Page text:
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2021-11-09, 15:00: Dr Colm Bracken (Maynooth University)

Untangling the Delayed-Choice Entangled Quantum Eraser – Could the KIDs offer the solution?

Speaker: Dr Colm Bracken, Maynooth University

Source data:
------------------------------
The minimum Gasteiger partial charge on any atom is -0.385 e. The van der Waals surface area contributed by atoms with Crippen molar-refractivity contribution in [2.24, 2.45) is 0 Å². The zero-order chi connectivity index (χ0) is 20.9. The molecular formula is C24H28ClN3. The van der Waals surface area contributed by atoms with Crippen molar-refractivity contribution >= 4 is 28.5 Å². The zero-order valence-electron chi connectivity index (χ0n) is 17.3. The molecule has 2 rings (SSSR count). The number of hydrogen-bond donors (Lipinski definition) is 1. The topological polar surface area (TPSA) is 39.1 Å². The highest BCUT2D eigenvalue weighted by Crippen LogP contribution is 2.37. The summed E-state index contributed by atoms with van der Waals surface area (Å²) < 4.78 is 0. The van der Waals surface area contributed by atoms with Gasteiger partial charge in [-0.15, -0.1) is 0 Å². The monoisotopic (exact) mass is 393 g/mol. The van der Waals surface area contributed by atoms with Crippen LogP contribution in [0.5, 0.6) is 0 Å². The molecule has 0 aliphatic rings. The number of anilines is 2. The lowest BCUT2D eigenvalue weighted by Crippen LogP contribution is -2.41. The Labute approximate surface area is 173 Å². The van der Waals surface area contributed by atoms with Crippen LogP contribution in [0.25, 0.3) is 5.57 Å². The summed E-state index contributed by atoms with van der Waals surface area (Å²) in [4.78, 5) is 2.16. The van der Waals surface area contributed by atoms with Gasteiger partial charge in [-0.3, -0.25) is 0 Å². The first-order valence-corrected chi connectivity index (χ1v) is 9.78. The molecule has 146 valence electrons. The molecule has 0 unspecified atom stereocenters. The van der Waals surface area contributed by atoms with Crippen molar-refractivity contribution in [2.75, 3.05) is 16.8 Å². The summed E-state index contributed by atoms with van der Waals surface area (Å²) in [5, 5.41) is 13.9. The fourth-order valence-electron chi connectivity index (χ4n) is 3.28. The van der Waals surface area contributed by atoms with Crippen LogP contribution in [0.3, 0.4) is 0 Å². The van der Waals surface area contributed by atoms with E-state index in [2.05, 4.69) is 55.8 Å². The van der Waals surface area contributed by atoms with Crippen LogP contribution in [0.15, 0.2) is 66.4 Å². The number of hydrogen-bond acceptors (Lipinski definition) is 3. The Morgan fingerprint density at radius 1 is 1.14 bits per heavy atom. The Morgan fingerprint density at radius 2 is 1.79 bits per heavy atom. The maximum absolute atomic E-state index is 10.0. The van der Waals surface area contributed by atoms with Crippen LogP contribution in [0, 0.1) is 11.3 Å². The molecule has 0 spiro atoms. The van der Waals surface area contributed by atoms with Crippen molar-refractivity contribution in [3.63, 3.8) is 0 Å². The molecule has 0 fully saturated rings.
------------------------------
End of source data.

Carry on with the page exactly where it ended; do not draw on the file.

Abstract:  In this proposed update to the DCQE (delayed-choice quantum eraser) set-up, we propose to use photon-counting MKIDs as the detector technology at both the primary/interference measurement plane and at the secondary/‘eraser’ plane. A DCQE set-up allows one to investigate the strange consequences of the classic double-slit experiment by exploiting the effects of quantum entanglement. As claimed by the authors of previous studies, e.g. (Kim, et al. (2000), the DCQE allows the ‘which-path’ or ‘both-path’ information of a signal photon to be erased or marked by measuring its entangled twin in one of two ways, even after the detection of the signal photon. Previous experiments reported in the literature used a moveable detector to raster-scan across the plane of the interference pattern. That approach relied on building-upsufficient photon statistics over time spans of many seconds to show the wave-like or particle-like pattern on the detector plane. By substituting the sensor on the far-field image plane with an array of optical/near-IR MKIDs, deeper insights into the physics involved in the DCQE can be gained, enabled by an MKID array’s ability to simultaneously monitor the full image plane with < microsecond time-resolution. The MKID array’s ability to timestamp (and spatially stamp) the arrival of individual photons to ≈ 100 nanosecond precision, will allow the moment-by-moment analysis of the entanglement and decoherence processes. It will also be shown that an MKIDs-based DCQE can be used to settle a measurement paradox, which is essentialy an alogue of the famous Grandfather paradox. This curiosity is realised by introducing a feedback loop into the DCQE apparatus. It seems that the common retrocausality interpretation of this experiment cannot predict what will happen when the measurements will be performed. Clearly the contradiction itself will not manifest, for what would that mean? Would the world end in a poof? Would an error message pop up, crashing the simulation that is our reality? Certainly not (we hope). But then what will happen when we carry-out the measurments? I look forward to presenting my work, and discussing the implications with my emminent colleagues at DIAS on November 9th.